Vaccine spurs huge inflows to equity funds as investors ditch money markets for riskier assets


Near-record amounts of new capital flooded into equity funds in November, as investor confidence was restored by the announcement of three safe and effective vaccines against Covid-19, according to the latest Fund Flow Index from global funds network Calastone.

Investors added a net GBP2.3 billion to equity funds, the second highest month of inflows on record after April 2020, when economic and financial support packages from governments and central banks helped spur a resurgence in global markets.

In November, active funds enjoyed their best month in five years, with record GBP1.5 billion inflows to active global funds and GBP820 million inflows into ESG equity funds. ESG equity funds garnered higher inflows over the month than the total amount raised during the five years to January 2020. 

Edward Glyn, Calastone’s head of global markets, comments: “The long-awaited vaccine news could scarcely have been any better.” 

“Record fund turnover, record inflows for some of the biggest equity fund categories, and near-record inflows for equity funds overall, add up to a huge sigh of relief that the end may finally be in sight for the pandemic and its devastation of the global economy.”

Daily trading data shows that vaccine news was the turning point in markets. Equity funds suffered outflows of GBP389 million in the five days before the Pfizer/BioNTech announcement, which was more than made up for as GBP1.4 billion flowed into the funds in the five days following the news. 

Investors poured another GBP897 million into equity funds in the five days following the Moderna announcement, and another GBP429 million after the Oxford/Astrazeneca news.

Alongside large inflows, there was also record turnover in equity funds, suggesting high levels of switching between funds. Investors placed buy and sell orders totalling GBP24 billion, a record turnover month that was only exceeded by March, during the Covid-19 crash.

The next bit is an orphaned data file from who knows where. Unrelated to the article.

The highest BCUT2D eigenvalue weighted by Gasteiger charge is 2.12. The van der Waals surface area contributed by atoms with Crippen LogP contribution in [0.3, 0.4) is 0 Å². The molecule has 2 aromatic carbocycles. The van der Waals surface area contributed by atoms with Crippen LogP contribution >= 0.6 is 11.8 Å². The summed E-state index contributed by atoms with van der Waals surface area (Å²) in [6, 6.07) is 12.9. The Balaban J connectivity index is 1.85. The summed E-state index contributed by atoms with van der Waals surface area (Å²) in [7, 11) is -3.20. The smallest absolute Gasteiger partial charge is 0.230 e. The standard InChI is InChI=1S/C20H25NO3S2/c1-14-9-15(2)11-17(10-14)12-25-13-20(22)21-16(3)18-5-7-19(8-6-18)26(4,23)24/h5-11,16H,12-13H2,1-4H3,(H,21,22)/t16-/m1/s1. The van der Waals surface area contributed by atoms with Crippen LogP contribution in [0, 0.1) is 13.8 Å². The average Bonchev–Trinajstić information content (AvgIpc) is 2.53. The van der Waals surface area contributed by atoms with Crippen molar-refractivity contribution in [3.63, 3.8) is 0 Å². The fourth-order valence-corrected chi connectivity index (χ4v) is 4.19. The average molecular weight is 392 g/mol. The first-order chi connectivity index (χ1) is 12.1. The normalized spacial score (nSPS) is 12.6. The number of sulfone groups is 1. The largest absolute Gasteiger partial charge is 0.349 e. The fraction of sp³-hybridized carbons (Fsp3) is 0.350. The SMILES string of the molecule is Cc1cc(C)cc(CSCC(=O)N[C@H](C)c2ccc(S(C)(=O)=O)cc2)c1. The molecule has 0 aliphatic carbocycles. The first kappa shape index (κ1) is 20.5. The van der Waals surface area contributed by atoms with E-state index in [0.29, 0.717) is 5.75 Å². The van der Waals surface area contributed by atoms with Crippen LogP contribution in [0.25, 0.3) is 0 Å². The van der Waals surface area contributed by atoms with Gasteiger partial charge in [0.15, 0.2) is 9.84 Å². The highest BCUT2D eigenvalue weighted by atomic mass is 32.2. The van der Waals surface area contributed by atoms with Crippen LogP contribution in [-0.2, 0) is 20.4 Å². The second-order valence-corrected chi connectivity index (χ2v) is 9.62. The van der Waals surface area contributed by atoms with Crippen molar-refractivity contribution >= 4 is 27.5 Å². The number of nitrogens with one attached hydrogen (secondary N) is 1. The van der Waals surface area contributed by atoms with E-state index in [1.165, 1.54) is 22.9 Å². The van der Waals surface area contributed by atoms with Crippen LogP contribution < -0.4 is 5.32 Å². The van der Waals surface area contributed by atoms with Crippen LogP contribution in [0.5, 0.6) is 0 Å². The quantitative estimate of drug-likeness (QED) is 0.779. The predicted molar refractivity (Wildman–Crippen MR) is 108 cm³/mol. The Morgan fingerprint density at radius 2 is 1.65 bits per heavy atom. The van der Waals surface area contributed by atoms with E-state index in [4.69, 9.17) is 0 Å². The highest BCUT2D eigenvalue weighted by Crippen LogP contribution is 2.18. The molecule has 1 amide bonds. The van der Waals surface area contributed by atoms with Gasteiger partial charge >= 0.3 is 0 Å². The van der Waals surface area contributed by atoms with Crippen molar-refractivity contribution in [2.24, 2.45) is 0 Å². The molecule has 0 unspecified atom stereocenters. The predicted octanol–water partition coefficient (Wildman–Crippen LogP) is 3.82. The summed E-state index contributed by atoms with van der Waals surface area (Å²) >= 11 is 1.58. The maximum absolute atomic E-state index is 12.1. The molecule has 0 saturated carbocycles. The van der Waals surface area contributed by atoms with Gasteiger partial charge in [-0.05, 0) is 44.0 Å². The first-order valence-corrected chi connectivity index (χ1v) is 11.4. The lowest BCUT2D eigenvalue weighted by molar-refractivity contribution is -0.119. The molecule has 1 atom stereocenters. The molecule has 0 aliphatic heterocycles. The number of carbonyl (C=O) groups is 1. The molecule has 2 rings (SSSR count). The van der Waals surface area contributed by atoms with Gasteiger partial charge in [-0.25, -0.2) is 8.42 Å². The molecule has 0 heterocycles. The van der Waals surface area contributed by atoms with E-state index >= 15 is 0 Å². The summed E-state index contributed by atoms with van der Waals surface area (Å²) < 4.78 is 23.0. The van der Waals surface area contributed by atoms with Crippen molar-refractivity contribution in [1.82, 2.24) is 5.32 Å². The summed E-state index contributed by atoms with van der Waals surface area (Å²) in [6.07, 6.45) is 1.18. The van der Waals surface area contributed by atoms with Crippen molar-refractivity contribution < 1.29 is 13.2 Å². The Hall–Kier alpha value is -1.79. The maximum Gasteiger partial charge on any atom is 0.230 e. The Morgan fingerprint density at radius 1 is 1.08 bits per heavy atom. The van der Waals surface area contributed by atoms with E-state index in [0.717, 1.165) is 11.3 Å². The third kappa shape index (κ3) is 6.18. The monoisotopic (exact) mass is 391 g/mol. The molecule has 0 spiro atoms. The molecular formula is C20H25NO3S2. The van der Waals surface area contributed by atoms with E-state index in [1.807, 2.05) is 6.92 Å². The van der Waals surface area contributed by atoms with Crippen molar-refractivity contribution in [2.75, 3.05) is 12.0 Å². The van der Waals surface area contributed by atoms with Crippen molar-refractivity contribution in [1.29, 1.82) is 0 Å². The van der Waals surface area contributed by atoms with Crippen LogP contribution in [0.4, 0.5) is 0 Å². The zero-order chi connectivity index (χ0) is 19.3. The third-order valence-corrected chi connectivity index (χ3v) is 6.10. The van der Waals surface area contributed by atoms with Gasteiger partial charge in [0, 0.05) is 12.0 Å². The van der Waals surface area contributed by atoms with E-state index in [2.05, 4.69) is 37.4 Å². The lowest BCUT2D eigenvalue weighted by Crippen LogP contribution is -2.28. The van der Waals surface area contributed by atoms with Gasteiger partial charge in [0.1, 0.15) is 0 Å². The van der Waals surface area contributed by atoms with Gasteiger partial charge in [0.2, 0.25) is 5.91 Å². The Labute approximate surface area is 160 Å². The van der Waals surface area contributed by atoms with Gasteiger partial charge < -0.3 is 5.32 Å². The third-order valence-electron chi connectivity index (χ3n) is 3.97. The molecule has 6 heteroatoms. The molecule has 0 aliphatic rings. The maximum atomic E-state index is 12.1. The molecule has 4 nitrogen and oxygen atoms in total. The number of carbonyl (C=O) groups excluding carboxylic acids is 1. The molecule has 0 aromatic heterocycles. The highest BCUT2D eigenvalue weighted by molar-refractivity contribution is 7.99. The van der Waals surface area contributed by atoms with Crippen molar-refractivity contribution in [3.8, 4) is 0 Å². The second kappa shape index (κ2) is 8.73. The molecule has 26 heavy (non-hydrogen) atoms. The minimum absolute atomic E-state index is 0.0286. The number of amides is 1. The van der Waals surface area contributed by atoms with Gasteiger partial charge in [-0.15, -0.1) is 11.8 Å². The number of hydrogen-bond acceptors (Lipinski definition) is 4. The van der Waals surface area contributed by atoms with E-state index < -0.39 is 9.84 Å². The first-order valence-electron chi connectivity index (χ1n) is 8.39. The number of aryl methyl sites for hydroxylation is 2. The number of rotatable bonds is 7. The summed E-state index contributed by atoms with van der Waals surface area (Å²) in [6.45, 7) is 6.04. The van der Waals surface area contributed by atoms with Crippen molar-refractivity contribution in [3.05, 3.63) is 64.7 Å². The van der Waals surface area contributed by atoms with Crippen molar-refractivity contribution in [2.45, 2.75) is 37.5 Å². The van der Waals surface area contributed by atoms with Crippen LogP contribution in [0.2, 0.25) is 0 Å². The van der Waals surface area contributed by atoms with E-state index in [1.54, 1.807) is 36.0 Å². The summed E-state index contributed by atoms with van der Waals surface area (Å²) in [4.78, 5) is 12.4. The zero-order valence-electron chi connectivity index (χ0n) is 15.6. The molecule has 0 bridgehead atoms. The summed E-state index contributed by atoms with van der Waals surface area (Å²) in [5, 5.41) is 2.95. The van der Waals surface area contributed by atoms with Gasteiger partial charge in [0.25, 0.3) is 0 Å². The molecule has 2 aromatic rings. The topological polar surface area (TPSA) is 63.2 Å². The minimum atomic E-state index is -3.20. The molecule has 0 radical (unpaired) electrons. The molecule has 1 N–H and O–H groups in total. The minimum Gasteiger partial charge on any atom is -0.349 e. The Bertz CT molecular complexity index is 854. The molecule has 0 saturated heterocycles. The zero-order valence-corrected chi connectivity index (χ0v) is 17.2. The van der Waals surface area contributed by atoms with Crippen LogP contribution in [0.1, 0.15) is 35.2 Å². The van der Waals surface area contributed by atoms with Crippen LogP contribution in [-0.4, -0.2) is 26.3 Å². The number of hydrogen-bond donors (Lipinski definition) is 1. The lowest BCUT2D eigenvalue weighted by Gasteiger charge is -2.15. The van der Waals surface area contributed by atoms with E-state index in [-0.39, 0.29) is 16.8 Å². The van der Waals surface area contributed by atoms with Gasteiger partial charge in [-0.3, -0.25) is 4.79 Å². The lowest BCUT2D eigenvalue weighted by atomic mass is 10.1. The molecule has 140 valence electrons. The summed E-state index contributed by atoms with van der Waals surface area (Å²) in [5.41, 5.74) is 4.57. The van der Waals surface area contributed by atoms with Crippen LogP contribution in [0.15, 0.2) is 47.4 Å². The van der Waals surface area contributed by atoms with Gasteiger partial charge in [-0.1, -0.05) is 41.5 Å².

Appetite for risk also increased sharply, with investors adding more capital to the riskiest categories of funds than for almost three years, while withdrawals from the lowest risk categories were the third highest ever.

“A big switch from safe-haven to riskier assets is all part of this excitement. Active fund managers will also celebrate such a successful month after enduring months of outflows. Anchored in monthly savings plans, index-tracking fund flows tend to be steady and positive, but active funds benefit much more when there is a big positive swing in sentiment,” says Glyn.

Safe-haven money market funds saw their biggest outflows on record in November, gathering pace on news of a vaccine. Investors sold GBP695 million of units with sell orders worth three times as much as buy orders. Real estate funds, now reopened for business, continued to suffer significant outflows. Fixed income funds continued to enjoy inflows.

UK-focused equity funds and income funds were the only major equity fund category to see outflows in November, losing GBP222 million and GBP465 million respectively.